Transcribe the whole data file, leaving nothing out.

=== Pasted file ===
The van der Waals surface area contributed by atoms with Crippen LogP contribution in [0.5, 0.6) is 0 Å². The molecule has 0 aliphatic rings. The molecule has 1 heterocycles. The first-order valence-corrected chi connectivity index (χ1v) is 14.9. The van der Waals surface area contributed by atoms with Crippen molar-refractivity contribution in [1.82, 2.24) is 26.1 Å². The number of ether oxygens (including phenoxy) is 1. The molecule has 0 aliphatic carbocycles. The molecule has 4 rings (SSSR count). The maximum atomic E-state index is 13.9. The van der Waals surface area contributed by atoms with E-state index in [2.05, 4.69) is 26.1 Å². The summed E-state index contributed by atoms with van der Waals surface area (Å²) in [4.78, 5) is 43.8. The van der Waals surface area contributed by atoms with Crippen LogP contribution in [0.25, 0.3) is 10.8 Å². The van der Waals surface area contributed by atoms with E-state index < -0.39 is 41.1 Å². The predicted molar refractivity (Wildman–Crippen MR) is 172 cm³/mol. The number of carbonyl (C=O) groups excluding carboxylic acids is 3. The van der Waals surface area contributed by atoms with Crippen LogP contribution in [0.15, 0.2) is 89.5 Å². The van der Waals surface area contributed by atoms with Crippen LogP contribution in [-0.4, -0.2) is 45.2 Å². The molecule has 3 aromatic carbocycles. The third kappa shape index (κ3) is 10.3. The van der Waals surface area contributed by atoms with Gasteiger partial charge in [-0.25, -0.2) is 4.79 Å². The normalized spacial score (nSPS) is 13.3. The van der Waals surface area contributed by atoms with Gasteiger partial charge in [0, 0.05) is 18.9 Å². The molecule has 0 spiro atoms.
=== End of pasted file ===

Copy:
The van der Waals surface area contributed by atoms with Crippen LogP contribution in [0.5, 0.6) is 0 Å². The molecule has 0 aliphatic rings. The molecule has 1 heterocycles. The first-order valence-corrected chi connectivity index (χ1v) is 14.9. The van der Waals surface area contributed by atoms with Crippen molar-refractivity contribution in [1.82, 2.24) is 26.1 Å². The number of ether oxygens (including phenoxy) is 1. The molecule has 0 aliphatic carbocycles. The molecule has 4 rings (SSSR count). The maximum atomic E-state index is 13.9. The van der Waals surface area contributed by atoms with E-state index in [2.05, 4.69) is 26.1 Å². The summed E-state index contributed by atoms with van der Waals surface area (Å²) in [4.78, 5) is 43.8. The van der Waals surface area contributed by atoms with Crippen LogP contribution in [0.25, 0.3) is 10.8 Å². The van der Waals surface area contributed by atoms with E-state index < -0.39 is 41.1 Å². The predicted molar refractivity (Wildman–Crippen MR) is 172 cm³/mol. The number of carbonyl (C=O) groups excluding carboxylic acids is 3. The van der Waals surface area contributed by atoms with Crippen LogP contribution in [0.15, 0.2) is 89.5 Å². The van der Waals surface area contributed by atoms with Crippen LogP contribution in [-0.4, -0.2) is 45.2 Å². The molecule has 3 aromatic carbocycles. The third kappa shape index (κ3) is 10.3. The van der Waals surface area contributed by atoms with Gasteiger partial charge in [-0.25, -0.2) is 4.79 Å². The normalized spacial score (nSPS) is 13.3. The van der Waals surface area contributed by atoms with Gasteiger partial charge in [0, 0.05) is 18.9 Å². The molecule has 0 spiro atoms.